We report on a polarization-dependent plasmonic aluminum-based high-density metasurface operating at blue wavelengths. The fabricated sub-wavelength structures, tailored in size and geometry, possess strong, localized, plasmonic resonances able to control linear polarization. Best performance is achieved by rotating an elongated rectangular structure of length 180 nm and width 110 nm inside a square lattice of period 250 nm. In the case of 45 degrees rotation of the structure with respect to the lattice, the normal-incidence reflectance drops around the resonance wavelength of 457 nm from about 60 percent to below 2 percent.
© 2015 Optical Society of America
The polarization of light is a fundamental attribute of electromagnetic waves, providing information about its spacial travel direction and clues to its past. Polarization properties have interesting applications within display technologies, high-density optical storage, anti-counterfeiting and bio-sensing [1, 2]. Here we present a polarization dependent plasmonic aluminum-based high-density metasurface operating at blue wavelengths. The sensory element performs in reflection mode and provides the possibility to detect polarization information by visual means.
The polarization dependent metasurface described here is based on sub-wavelength plasmonic rectangular structures. Similar freely suspended elongated ellipsoidal nanoparticles were first described as polarization dependent in 1912 by Gans , that predicted the splitting of surface plasmons into two distinct oscillation modes, namely the high-energy tranverse and the low-energy longitudinal oscillation of conduction band electrons [4, 5]. Unfortunately, freely suspended particles lack precise orientation control, which limits filter resolution.
In contrast, microfabricated plasmonic metasurfaces allow individual control of the shape, position and orientation of the active entities. In particular, two-dimensional metasurfaces of well-controlled spatial arrangements have attracted considerable attention over the last two decades for their simple design and fabrication, and for their ability to enhance electromagnetic fields. Metasurfaces have been demonstrated to manipulate visible and infrared absorption [6–8] at high polarization conversion efficiencies for sensor applications [9–12].
Aluminum has attractive properties compared to typical plasmonic materials , such as silver and gold, due to its natural abundance, low cost, protective oxide layer for high durability [14–16] and plasmonic properties in the visible range [17–21]. Based on aluminum, reflective plasmonic colors utilizing the concept of localized surface plasmon resonances (LSPR) have been presented [22–24] and the hybridization between LSPR modes  has been used to design and fabricate polarization independent colors . Polarization dependent aluminum metasurfaces have also been demonstrated for full-color stereoscopic printing by Goh et al. . However the metasurface was based on electron beam lithography in HSQ directly on a silicon substrate, impeding fabrication scalability. Furthermore, the ellipse dimensions were varied from 100 nm to 190 nm within a lattice of period 400–500 nm, which indicates poor color contrast and angular dependence.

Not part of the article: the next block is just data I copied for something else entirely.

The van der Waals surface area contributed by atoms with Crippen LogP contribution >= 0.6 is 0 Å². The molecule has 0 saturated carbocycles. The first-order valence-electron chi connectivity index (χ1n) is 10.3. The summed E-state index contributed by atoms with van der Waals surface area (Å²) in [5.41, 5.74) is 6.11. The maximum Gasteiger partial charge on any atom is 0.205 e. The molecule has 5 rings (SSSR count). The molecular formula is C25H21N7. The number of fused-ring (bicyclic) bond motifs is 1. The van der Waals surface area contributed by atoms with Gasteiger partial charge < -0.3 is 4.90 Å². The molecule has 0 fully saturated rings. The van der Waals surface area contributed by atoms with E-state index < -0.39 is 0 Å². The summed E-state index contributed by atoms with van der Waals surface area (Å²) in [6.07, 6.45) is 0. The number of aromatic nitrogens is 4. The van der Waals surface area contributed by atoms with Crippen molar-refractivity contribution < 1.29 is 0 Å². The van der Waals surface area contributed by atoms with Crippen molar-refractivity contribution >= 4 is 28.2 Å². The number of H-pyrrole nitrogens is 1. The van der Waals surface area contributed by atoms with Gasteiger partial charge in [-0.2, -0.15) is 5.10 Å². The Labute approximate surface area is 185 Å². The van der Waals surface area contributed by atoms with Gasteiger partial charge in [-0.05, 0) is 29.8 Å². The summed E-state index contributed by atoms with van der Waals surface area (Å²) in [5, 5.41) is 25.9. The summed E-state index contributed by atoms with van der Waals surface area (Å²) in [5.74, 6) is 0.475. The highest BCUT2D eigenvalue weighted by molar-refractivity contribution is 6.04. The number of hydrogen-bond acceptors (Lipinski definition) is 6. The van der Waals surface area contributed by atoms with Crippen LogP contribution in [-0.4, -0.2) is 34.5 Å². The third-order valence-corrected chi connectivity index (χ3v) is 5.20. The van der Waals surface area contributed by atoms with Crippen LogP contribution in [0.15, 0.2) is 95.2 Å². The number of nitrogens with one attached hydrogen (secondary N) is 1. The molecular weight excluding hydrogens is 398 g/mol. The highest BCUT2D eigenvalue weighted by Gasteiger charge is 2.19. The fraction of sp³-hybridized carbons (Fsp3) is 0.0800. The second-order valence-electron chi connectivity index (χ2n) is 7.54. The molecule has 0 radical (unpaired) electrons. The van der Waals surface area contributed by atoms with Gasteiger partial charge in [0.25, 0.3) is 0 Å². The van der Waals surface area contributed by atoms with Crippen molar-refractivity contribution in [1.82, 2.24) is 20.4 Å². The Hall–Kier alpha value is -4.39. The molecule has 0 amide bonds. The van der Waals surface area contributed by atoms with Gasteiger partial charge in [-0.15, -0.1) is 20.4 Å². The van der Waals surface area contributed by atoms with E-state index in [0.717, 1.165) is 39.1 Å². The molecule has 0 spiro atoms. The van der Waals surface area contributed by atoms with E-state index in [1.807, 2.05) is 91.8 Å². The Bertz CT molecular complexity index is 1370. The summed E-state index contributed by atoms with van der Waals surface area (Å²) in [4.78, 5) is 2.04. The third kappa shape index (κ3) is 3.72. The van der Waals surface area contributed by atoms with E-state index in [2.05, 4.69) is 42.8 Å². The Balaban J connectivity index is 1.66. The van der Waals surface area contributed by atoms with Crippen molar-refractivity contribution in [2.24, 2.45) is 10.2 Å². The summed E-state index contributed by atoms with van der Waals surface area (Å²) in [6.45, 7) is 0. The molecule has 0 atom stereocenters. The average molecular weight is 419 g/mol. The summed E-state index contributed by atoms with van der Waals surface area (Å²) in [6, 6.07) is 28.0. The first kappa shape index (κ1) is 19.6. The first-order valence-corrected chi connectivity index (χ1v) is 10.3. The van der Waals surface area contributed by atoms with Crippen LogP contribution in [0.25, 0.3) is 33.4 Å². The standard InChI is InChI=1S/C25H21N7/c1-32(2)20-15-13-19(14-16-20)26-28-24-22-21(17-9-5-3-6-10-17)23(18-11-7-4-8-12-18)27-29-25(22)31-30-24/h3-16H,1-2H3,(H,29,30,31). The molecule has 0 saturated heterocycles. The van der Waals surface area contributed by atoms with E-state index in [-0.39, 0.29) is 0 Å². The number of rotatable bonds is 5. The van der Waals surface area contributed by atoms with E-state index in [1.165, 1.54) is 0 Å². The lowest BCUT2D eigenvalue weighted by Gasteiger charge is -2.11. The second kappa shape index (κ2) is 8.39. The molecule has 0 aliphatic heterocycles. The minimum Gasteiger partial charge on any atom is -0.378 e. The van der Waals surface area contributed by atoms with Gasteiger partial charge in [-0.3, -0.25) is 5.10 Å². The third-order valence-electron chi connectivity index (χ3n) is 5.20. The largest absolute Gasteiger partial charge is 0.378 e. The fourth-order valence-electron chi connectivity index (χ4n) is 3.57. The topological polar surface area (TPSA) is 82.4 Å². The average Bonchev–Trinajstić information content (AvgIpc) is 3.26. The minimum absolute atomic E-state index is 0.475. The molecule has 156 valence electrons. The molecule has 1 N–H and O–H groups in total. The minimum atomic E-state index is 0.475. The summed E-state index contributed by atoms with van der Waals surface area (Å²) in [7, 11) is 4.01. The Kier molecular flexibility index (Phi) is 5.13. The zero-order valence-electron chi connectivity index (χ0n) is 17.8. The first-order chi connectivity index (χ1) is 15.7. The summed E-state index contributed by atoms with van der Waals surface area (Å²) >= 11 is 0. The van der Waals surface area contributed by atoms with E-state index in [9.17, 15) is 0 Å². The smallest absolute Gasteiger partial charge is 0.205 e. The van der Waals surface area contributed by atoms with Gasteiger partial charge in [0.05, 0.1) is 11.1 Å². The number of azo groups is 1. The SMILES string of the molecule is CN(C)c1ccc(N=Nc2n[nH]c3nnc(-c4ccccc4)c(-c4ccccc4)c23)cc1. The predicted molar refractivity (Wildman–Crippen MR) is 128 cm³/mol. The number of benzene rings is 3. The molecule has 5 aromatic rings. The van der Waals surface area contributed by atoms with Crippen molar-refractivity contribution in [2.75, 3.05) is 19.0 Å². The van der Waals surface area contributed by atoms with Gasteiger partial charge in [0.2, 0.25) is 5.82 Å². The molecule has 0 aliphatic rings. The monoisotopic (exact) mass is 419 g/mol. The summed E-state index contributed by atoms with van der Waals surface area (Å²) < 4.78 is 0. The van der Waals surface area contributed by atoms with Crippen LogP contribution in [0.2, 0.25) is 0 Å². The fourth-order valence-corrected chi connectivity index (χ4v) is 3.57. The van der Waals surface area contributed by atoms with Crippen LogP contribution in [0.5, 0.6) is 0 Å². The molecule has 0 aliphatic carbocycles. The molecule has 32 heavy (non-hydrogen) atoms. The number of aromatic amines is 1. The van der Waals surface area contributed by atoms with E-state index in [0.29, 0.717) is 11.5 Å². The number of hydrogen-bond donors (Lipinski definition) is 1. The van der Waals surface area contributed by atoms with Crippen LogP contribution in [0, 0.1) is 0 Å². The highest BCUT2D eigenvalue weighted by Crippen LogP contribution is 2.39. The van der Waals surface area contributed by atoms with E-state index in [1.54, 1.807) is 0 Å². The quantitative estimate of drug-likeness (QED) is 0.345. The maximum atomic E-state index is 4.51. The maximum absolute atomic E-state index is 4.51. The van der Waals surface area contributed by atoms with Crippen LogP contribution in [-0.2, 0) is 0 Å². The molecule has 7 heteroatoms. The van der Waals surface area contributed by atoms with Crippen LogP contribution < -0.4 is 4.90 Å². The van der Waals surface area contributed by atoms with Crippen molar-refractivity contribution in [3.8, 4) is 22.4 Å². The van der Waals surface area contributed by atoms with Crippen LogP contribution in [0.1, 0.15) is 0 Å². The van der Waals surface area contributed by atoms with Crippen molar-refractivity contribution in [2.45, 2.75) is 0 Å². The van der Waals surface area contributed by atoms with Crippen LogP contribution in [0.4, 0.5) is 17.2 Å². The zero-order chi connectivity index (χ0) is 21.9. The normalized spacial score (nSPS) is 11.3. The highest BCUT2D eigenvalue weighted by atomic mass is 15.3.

We present a similar ultra-thin high-density platform, however with a sub-wavelength period of 250 nm for better angular insensitivity and fabricated by a scalable nanoreplication process in hybrid polymer. Compared to Goh et al. , the presented platform is about four times smaller per unit-cell, mass-producible, and constitutes an important step towards application of polarization-dependent metasurfaces.
To enhance the performance of the metasurface, we rotate the structure with respect to the square lattice in order to elongate the plasmonic structure and increase the resonance strength. The concept of elongation and rotation of the base structure to utilize the hybrid transverse mode is illustrated in Fig. 1. In Fig. 1(a), energy hybridization diagrams for the transverse mode and the structure itself are sketched. In Figs. 1(b)–(e), typical reflectance spectra for different polarizations of various structures (insets) are plotted using CIE/sRGB calculated color coding (see Section 3 for experimental details). The resonance enhancement by rotation of the polarization-dependent resonance behavior around 450 nm is clearly seen.
The plasmonic color filter was fabricated by UV nanoreplication, as sketched in Figs. 2(a)–(e). A silicon master containing areas with two-dimensional periodic structures was fabricated by electron beam lithography and dry etching, see Fig. 2(a). The master was anti-stiction coated with a few monolayers of perfluorodecyltrichlorosilane (FDTS) using molecular vapor deposition.